They also question whether the search strategy was comprehensive enough, noting that specific exercise types were not used as keywords, and that some large databases were not explored, and so all eligible meta-analyses in the literature may not have been included.
Furthermore, the methodological qualities of the meta-analyses and the primary RCTs were not reported in the paper.
“More clearly describing the intensity, type, and duration of the included workouts would have further clarified the reasons behind the umbrella meta-analysis’ unexpected results,” they said.
Whether exercise is shown to have cognitive benefits may be related not only to the type of exercise but also which cognitive function is tested with which tests and when — immediately after exercise, when people are activated, or after a longer time of exercising, when brain-derived nerve growth factor and better cardiovascular health can help support brain volume and function, they explained. The population assessed (elite athlete, sedentary, age, sex, +/- dementia) is also a factor.
In addition, they mentioned the “expectancy effect,” first reported in the 1980s by Tomporowski et al, whereby anticipating a benefit from exercise may play a role in showing actual objective benefits on cognitive tests.
Even Small Effects Count
Despite the methodological problems inherent in studies of exercise and cognition, proponents are convinced that physical activity can improve EF and other aspects of brain health, even if the effects are small.
Art Kramer, PhD, professor of Psychology and director of the Center for Cognitive and Brain Health at Northeastern University, Boston, Massachusetts, has been investigating connections between exercise and cognition for decades. Ironically, his seminal meta-analysis of fitness effects on the cognitive function of older adults, which found “robust, but selective benefits for cognition,” was included in the Ciria umbrella meta-analysis.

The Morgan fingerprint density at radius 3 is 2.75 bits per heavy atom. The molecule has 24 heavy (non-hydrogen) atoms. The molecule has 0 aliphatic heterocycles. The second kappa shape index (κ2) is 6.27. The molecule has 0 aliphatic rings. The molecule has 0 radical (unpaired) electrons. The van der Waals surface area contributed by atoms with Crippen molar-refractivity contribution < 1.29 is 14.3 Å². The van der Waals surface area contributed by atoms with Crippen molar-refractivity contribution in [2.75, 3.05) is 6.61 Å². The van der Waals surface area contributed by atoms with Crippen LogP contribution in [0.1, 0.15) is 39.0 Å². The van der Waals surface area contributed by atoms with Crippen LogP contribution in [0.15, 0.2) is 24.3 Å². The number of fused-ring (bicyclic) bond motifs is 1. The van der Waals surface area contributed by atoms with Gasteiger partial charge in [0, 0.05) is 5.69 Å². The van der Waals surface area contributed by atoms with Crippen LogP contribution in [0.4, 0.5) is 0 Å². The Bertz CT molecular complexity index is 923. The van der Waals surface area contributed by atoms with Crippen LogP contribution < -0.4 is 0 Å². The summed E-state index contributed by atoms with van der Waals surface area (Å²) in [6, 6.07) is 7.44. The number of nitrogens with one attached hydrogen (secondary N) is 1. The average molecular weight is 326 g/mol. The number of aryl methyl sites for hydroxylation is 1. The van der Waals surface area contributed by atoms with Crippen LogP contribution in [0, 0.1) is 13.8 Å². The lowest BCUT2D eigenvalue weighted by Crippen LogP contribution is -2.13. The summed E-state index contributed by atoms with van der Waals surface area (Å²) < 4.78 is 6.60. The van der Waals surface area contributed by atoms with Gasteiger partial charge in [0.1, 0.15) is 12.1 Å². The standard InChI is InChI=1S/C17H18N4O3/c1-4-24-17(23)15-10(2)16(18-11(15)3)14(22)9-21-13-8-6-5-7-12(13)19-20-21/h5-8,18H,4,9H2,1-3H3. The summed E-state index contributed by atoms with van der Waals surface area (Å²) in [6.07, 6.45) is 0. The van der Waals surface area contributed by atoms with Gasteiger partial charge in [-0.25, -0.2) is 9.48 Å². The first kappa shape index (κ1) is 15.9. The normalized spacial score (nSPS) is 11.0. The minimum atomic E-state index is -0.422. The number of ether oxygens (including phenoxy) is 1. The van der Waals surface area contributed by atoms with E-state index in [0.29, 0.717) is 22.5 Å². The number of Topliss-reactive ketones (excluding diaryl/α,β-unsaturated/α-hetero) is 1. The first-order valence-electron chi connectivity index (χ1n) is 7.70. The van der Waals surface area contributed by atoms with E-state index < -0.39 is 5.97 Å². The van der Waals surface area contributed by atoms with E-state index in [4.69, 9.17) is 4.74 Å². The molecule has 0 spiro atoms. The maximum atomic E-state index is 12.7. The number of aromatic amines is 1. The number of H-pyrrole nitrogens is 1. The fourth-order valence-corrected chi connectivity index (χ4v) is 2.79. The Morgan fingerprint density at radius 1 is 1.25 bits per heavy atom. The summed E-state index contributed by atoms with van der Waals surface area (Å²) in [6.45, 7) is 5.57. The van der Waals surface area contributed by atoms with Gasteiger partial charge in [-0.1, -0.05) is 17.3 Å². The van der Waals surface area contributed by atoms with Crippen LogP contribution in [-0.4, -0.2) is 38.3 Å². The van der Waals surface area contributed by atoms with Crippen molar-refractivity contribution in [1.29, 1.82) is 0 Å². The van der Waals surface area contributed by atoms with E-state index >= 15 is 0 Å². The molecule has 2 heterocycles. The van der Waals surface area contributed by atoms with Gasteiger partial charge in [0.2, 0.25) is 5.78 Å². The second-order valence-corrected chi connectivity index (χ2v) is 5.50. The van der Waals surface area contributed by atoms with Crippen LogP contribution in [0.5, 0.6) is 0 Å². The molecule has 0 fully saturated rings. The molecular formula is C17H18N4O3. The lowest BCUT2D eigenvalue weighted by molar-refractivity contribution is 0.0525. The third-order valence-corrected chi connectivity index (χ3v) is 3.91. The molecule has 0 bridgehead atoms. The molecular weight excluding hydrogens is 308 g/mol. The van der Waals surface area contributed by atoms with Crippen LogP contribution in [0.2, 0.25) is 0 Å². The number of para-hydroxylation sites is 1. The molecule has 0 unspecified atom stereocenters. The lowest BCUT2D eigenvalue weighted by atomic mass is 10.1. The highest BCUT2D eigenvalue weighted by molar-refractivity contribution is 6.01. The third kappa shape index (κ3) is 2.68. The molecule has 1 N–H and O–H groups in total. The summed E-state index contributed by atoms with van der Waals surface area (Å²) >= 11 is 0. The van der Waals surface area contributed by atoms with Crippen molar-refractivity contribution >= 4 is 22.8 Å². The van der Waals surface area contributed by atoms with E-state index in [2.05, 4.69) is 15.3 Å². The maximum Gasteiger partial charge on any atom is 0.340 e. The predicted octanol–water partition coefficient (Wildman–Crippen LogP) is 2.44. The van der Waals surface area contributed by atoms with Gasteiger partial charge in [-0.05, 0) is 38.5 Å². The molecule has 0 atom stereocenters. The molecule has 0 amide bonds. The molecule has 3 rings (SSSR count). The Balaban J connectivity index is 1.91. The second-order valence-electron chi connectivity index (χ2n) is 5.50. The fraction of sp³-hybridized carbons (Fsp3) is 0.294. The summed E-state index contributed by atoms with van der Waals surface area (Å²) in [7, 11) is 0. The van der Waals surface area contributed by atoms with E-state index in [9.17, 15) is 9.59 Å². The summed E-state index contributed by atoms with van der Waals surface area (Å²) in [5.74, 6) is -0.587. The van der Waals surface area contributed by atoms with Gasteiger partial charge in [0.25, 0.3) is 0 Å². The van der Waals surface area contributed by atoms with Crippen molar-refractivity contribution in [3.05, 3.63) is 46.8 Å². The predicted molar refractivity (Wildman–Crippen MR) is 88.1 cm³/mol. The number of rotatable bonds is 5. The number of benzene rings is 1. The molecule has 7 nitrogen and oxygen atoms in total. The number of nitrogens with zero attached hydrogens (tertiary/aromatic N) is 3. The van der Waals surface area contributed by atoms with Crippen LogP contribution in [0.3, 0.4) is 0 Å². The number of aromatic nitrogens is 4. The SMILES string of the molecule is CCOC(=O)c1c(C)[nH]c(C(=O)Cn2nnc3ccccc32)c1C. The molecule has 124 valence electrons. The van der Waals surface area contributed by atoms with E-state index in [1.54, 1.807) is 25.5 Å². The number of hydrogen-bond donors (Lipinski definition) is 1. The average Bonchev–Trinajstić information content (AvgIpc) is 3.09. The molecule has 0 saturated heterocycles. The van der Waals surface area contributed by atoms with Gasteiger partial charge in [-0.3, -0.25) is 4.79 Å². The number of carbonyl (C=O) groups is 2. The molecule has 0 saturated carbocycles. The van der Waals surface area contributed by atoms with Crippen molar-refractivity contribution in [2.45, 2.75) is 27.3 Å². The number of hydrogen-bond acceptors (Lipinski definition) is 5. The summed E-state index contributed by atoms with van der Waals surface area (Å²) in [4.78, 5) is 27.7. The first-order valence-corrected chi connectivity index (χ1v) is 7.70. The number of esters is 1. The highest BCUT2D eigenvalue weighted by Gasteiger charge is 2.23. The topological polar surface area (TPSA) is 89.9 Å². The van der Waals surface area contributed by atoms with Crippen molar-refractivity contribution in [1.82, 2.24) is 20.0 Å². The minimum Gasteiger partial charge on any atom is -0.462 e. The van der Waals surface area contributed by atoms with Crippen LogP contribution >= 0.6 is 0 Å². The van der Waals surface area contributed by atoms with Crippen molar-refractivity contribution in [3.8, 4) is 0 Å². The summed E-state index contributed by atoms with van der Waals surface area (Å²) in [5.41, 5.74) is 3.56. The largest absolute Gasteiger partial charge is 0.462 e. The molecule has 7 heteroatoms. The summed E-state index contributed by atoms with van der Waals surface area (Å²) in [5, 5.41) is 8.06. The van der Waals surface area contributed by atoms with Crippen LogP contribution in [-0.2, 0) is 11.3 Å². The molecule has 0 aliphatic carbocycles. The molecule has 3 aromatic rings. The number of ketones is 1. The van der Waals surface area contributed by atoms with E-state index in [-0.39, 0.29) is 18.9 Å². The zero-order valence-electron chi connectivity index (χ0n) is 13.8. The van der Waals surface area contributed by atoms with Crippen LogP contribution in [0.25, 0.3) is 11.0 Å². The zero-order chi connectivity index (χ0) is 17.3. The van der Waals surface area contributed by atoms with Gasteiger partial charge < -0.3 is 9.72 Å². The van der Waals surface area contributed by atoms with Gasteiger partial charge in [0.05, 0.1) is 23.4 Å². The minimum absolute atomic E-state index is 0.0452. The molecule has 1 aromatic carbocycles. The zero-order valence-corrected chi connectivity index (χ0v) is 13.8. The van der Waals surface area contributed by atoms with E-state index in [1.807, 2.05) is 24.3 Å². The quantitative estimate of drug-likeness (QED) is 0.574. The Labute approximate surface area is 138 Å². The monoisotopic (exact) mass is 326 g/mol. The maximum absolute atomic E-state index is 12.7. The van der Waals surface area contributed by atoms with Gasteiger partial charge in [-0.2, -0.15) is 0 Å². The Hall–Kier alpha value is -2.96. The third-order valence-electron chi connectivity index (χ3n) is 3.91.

“It’s not just EF; it’s cognition writ large,” Kramer told Medscape. We’ve published many studies since the early 1990s and we’ve always found benefits, both for aspects of cognition as well as brain structure and function.”
As early as 1999, Kramer’s group showed EF benefits of aerobic exercise on behaviors such as multitasking compared with stretching and toning in a study of 120 older adults. Kramer noted the importance of including an active control in all RCTs with exercise interventions. “Otherwise, you’re just saying that doing something is better than doing nothing.”
In the early studies, Kramer’s group assessed EF effects using the Eriksen Flanker Task, which is similar to the commonly used Stroop Color and Word Test. Both evaluate an individual’s ability to focus their attention and ignore conflicting information, which is an aspect of EF. An example of the Stroop test would be to display the word “green” in red text and then ask the participant to state the color of the word aloud to see if they say the word (green) instead of the color (red).
Naming the displayed color of a printed word is an easier and quicker task if the word matches the color (top) than if it does not (bottom).
The group’s more recent studies assess not only cognition but brain structure and function using technologies such as functional magnetic imaging, electroencephalograms, and evoked potentials.
Kramer said that in all these studies, there’s consistency for both small- and sometimes medium-sized effects of physical activity on cognition. “But even small effects are often clinically important,” particularly among sedentary adults and children, he said.
Hogervorst and Begde noted that while some reviews suggest exercise does not work for older, sedentary people, they found that 6 weeks of doing resistance band exercises could improve EF, memory, and global cognitive function immediately after the exercise sessions, even in people with dementia.
Nevertheless, they acknowledge that as in many RCTs involving older adults, and particularly those with dementia, the sample size was small.
Like Kramer, they also found that effect sizes vary depending on the population, and often are affected by age, sex, and other factors. “Some studies suggest that the effects of exercise on EF aren’t as large in people who are over age 75. And, some of the reviews we’ve done showed that the effects were largest in women, who were also at the biggest risk for dementia. More research is needed to understand these types of findings.”
More recently, Hogervorst was involved in Super Movers, a study (unpublished) involving more than 1000 school children aged 10 and 11 in 17 schools across the UK.
Children were split into two groups — one did 50 minutes of circuit-style training and dance routines while the other group did math activities. Participants then performed a series of cognitive tasks. “Children who exercised had improved concentration and working memory speed compared to those who did math activities, and they also showed improved mood,” Hogervorst said.